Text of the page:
Explore the Bible: Restores

The Explore the Bible lesson for March 24 focuses on Mark 5:21-24, 35-43.

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  • The Explore the Bible lesson for March 24 focuses on Mark 5:21-24, 35-43.

In Jesus and the Eyewitnesses, Richard Bauckham discusses the presence of names in the Gospel accounts. His theorizes that the Gospel writers occasionally included the names of people who would have been well known in the Christian communities to whom the Gospels were written. Mark includes one such name in the focal text of this lesson: Jairus. Bauckham also suggests it is also possible that individuals named in the stories might themselves be the sources of the stories in which they are named. While the source of the account that bears Jairus’s name could have been Peter or any of the other disciples, Bauckham ponders, “it is at least interesting that some of the stories we have suggested come from those who are named in them are among the most vividly told” (55). This story is certainly vividly told. Perhaps, then, this is not just a story about Jairus. This is Jairus’s story.

Willing (Mark 5:21-24)

Jesus encountered what had become a familiar site as he made his way back across the lake: a large crowd (1:33, 45; 2:2; 3:7, 20; 4:1). Out of the nameless crowd, though, emerged an unexpected figure: a synagogue ruler named Jairus. Mark to this point has shared ample occasions of Jesus’ encounters with those in Jewish religious leadership. So, it is surprising that a synagogue leader not only is among the gathered crowd, but also was specifically seeking Jesus’ aid. Grueling in its detail, Mark’s narration of the encounter between Jairus and Jesus conveys well the emotions and desperation of the scenario that drove Jairus to Jesus: “he fell at his feet,” “pleaded earnestly,” “my little daughter,” “dying,” “please come.” Whether he was officially sanctioned or not, if the stories about this miracle worker from Nazareth were true, he might have been the only hope for Jairus’s daughter. Jairus had to ask.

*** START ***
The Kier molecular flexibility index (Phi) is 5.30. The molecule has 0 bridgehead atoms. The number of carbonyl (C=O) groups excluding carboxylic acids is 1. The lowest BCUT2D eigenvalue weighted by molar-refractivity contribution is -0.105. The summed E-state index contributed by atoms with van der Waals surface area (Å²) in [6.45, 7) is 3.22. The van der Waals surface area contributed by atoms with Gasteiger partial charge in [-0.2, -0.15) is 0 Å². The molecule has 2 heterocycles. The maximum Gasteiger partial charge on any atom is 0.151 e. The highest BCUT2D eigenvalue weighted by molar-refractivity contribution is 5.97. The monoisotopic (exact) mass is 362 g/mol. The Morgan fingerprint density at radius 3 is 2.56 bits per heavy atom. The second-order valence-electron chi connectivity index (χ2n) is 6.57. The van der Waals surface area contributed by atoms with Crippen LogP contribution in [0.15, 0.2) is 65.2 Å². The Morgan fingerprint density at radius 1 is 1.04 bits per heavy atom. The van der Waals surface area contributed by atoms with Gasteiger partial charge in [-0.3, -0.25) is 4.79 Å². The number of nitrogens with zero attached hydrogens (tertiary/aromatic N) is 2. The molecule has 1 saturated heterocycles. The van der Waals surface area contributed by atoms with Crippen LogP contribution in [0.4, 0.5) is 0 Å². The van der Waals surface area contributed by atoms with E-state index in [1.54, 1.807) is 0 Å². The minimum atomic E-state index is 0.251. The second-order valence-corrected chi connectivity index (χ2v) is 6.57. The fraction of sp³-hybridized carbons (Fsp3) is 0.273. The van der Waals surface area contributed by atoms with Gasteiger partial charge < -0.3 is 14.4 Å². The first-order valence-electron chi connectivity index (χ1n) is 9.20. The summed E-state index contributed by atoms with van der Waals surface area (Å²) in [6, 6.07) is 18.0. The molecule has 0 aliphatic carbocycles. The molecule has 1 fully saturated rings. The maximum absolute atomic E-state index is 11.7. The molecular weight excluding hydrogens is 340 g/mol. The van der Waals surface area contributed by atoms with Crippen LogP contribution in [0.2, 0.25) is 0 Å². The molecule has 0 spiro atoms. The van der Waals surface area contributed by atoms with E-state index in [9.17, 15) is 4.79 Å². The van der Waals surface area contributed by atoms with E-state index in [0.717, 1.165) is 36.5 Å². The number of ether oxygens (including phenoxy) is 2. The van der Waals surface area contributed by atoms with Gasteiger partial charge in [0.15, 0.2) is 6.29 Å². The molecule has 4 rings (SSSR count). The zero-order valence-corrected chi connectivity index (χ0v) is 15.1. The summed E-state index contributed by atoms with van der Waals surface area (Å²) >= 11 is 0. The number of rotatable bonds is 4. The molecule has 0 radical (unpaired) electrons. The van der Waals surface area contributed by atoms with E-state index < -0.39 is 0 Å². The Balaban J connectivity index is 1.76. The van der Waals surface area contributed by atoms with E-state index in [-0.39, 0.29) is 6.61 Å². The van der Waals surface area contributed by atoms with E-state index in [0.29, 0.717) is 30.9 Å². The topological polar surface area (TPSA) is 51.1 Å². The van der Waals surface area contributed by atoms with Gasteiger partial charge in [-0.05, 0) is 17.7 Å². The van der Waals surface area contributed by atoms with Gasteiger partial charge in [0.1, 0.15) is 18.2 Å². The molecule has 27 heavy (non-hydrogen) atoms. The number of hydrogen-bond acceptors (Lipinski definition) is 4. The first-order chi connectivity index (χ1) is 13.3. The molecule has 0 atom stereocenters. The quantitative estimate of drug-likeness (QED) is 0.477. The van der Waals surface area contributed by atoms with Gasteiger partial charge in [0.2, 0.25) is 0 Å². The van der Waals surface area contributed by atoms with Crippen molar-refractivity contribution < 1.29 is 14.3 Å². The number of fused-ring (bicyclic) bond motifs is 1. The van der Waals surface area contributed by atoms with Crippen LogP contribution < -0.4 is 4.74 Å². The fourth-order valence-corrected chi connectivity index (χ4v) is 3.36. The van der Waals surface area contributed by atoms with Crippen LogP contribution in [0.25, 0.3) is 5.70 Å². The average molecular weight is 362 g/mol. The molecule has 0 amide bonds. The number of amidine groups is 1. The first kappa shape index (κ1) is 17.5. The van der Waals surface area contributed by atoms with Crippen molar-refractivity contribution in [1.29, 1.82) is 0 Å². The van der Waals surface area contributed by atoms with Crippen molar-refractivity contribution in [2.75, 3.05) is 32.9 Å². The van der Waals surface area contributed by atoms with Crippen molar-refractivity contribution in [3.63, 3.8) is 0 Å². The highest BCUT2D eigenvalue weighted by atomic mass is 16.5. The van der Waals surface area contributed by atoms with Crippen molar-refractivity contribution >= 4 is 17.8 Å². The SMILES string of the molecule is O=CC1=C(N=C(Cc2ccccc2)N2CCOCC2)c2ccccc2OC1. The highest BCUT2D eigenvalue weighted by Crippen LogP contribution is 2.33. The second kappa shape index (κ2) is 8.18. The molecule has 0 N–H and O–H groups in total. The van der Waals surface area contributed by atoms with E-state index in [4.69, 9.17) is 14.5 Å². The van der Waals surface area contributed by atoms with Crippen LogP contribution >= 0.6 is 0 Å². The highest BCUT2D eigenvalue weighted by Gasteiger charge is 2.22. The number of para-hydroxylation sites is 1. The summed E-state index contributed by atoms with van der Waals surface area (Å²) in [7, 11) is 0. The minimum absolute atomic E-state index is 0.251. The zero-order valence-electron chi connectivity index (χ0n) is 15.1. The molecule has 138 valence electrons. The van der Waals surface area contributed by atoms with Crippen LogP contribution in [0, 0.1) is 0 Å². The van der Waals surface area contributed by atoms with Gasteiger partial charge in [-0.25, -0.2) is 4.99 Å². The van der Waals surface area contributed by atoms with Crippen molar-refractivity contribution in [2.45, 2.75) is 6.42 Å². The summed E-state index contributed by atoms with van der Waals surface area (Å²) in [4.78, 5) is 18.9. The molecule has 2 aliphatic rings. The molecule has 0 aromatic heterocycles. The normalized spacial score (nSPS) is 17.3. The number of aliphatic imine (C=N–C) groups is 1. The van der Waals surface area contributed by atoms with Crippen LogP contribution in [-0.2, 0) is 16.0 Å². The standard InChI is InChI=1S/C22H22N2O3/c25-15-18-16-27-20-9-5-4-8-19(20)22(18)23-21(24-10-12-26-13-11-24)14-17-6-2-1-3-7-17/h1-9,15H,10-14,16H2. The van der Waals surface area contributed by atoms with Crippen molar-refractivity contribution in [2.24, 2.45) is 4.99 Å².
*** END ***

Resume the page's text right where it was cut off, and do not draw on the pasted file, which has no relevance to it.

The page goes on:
Might there be something in your life about which you are desperate? To whom or to what are you turning in that desperation?

An Interruption in the Story (Mark 5:25-35)

An attentive reading of the Gospel of Mark reveals a prominent literary technique utilized throughout the Gospel. This technique, intercalation, or more informally, the Markan Sandwich, weaves two stories together to express a common theme. In this particular passage, the story of the hemorrhaging woman is woven into the story of Jairus’s daughter. From a historical standpoint, one could object that Mark does not insert this story of the woman but merely includes it because her healing took place in the midst of the encounter with Jairus. Mark, however, clearly wove these stories together in his narration of the events. One can observe a number of threads common to the stories, but two in particular stand out: Jesus’ direct address to the woman as “daughter” (5:34) in the midst of the episode with Jairus’s daughter, and Mark’s two references to “twelve years” (5:25, 42).

Why did Mark make effort to weave these stories together? A common theme is highlighted by the juxtaposition of these stories. These are two stories of desperate people who are called to have faith in Jesus, the only one who can help in their situations. As Mark’s narrative demonstrates, he can be trusted. He is able.